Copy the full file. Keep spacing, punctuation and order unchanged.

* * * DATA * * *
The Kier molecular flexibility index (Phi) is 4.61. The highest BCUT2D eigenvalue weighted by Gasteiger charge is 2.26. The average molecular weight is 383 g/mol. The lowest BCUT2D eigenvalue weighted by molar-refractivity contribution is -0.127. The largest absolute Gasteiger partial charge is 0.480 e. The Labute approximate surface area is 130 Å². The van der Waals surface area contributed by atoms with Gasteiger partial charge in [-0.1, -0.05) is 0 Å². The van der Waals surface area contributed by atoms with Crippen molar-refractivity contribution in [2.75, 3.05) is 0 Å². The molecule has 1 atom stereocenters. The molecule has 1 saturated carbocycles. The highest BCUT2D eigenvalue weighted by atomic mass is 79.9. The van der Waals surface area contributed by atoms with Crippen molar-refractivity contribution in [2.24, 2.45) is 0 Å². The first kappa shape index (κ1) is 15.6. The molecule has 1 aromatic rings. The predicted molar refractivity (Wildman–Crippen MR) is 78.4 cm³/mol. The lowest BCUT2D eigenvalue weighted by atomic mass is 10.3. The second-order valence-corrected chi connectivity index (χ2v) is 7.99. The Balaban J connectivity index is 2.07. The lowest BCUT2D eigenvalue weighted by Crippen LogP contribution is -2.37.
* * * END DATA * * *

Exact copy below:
The Kier molecular flexibility index (Phi) is 4.61. The highest BCUT2D eigenvalue weighted by Gasteiger charge is 2.26. The average molecular weight is 383 g/mol. The lowest BCUT2D eigenvalue weighted by molar-refractivity contribution is -0.127. The largest absolute Gasteiger partial charge is 0.480 e. The Labute approximate surface area is 130 Å². The van der Waals surface area contributed by atoms with Gasteiger partial charge in [-0.1, -0.05) is 0 Å². The van der Waals surface area contributed by atoms with Crippen molar-refractivity contribution in [2.75, 3.05) is 0 Å². The molecule has 1 atom stereocenters. The molecule has 1 saturated carbocycles. The highest BCUT2D eigenvalue weighted by atomic mass is 79.9. The van der Waals surface area contributed by atoms with Crippen molar-refractivity contribution in [2.24, 2.45) is 0 Å². The first kappa shape index (κ1) is 15.6. The molecule has 1 aromatic rings. The predicted molar refractivity (Wildman–Crippen MR) is 78.4 cm³/mol. The lowest BCUT2D eigenvalue weighted by atomic mass is 10.3. The second-order valence-corrected chi connectivity index (χ2v) is 7.99. The Balaban J connectivity index is 2.07. The lowest BCUT2D eigenvalue weighted by Crippen LogP contribution is -2.37.